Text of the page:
Encouraging Innovation

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There’s a better way to do it – find it.

Thomas Edison

Have you read articles like this one that tell us about all of the jobs that may disappear in the next few years? Or, maybe you have been to a presentation where you’ve heard all about the skills we teach students that may be obsolete in the future. The consensus is that the only way to prepare for an unknown future is to develop student skills in problem-solving, critical thinking, and innovation.

It is difficult to know how to prepare students for the unknown, but one way is certain – we must allow them time to explore, create, and innovate on their own. These explorations help develop essential skills such as critical thinking, working together in teams, and learning how to work through failures. In fact, students need to recognize that failure is an essential component of innovation and invention.

The Classroom Connection Events Calendar provided by TeachersFirst is an ongoing collection of competitions and events for students and teachers. Many of the offerings on the calendar include contests encouraging innovation and outside of the box thinking. Some of the upcoming events are perfect for inspiring and motivating students toward innovative thinking.

  • Rube Goldberg Contest (online contest deadline April 13, 2019) – perhaps you’ve seen some of the creative contraptions entered into this contest to perform simple tasks. If not, take a look at this compilation of some of the best machines on the internet. This year’s task is to build a machine to put money into a bank. Be sure to review information on the site to become familiar with all requirements. If you aren’t ready to enter but want to explore Rube Goldberg devices in your classroom, this lesson plan is perfect for beginners. For true beginners, this printable created by Rube Goldberg’s granddaughter introduces her grandfather’s inventions to a new audience. These lessons and activities correlate to Next Generation Science Standards.
  • Rubber Band Contest (for grades 5-8, contest deadline March 8, 2019) – what can you do with rubber bands? The challenge of this contest is to design and create a working invention or artwork using at least one rubber band. This site also shares lesson plans correlated to Next Generation Science Standards, along with Common Core, National, and Ohio state standards.
  • Carton 2 Garden (entries due March 25, 2019) – explore ways to repurpose milk and juice containers for your school garden to win prizes. The grand prize winner receives $5,000. Use the Judging Rubric from the site to guide the process in preparing for the contest that requires a video submission. Prizes are awarded in two categories – elementary and middle/high school.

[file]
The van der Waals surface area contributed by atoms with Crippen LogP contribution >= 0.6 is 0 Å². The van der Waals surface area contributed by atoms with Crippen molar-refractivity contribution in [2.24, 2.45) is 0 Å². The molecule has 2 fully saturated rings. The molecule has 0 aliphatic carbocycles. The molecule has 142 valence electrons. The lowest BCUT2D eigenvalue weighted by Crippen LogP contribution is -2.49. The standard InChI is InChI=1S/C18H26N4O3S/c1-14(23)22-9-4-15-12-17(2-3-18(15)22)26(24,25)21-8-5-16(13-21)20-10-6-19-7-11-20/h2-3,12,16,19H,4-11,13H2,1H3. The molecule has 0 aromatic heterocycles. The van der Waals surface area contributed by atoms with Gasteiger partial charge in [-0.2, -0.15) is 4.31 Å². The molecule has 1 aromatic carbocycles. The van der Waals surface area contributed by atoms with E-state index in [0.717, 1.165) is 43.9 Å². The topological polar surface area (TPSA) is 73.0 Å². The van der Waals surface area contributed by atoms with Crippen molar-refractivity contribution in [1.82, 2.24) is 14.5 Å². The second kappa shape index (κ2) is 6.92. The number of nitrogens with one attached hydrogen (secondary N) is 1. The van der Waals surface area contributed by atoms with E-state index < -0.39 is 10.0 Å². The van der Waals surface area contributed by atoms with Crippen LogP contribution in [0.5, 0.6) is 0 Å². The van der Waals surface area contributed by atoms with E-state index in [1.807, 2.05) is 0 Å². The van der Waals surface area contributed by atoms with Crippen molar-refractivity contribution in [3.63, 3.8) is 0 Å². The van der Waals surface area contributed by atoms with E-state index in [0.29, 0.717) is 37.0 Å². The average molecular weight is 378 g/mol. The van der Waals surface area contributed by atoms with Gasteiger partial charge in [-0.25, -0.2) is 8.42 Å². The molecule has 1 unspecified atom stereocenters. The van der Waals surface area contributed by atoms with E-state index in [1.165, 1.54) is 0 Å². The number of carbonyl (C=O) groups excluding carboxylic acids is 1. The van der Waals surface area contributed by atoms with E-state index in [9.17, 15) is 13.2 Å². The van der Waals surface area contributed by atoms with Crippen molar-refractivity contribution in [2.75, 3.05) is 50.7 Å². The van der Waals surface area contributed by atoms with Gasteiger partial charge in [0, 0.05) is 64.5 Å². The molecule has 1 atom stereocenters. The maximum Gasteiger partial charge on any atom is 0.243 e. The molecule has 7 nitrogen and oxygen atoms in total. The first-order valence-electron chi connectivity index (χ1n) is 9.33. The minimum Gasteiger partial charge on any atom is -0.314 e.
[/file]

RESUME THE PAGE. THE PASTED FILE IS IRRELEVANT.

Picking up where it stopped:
If you don’t want to explore contests and competitions, another way to encourage innovation is through the use of MakerSpaces in your classroom. Find ideas to get started on the TeachersFirst Special Topics Page devoted to MakerSpaces. This page includes over 30 MakerSpace resources including an archived Twitter Chat, lesson plan links, and online activities. There is plenty here for educators getting started with MakerSpaces and experienced MakerSpace enthusiasts.

Introducing innovation and exploration into classrooms is as essential as teaching content. Our students must be ready to prepare for careers that are unknown to all of us, and the ability to innovate and problem solve is a crucial skill in adapting to whatever is ahead.

Do you have a favorite innovation lesson, or perhaps tips for setting up a successful MakerSpace? Help your fellow educators by providing some ideas in the comments below.

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About the author: Sharon Hall

Sharon Hall was a recipient of the Presidential Award of Excellence in Math teaching. With over 15 years of classroom experience as a National Board Certified teacher, Sharon shares her content knowledge and reflections on ideas for basic classroom technology integration with us.


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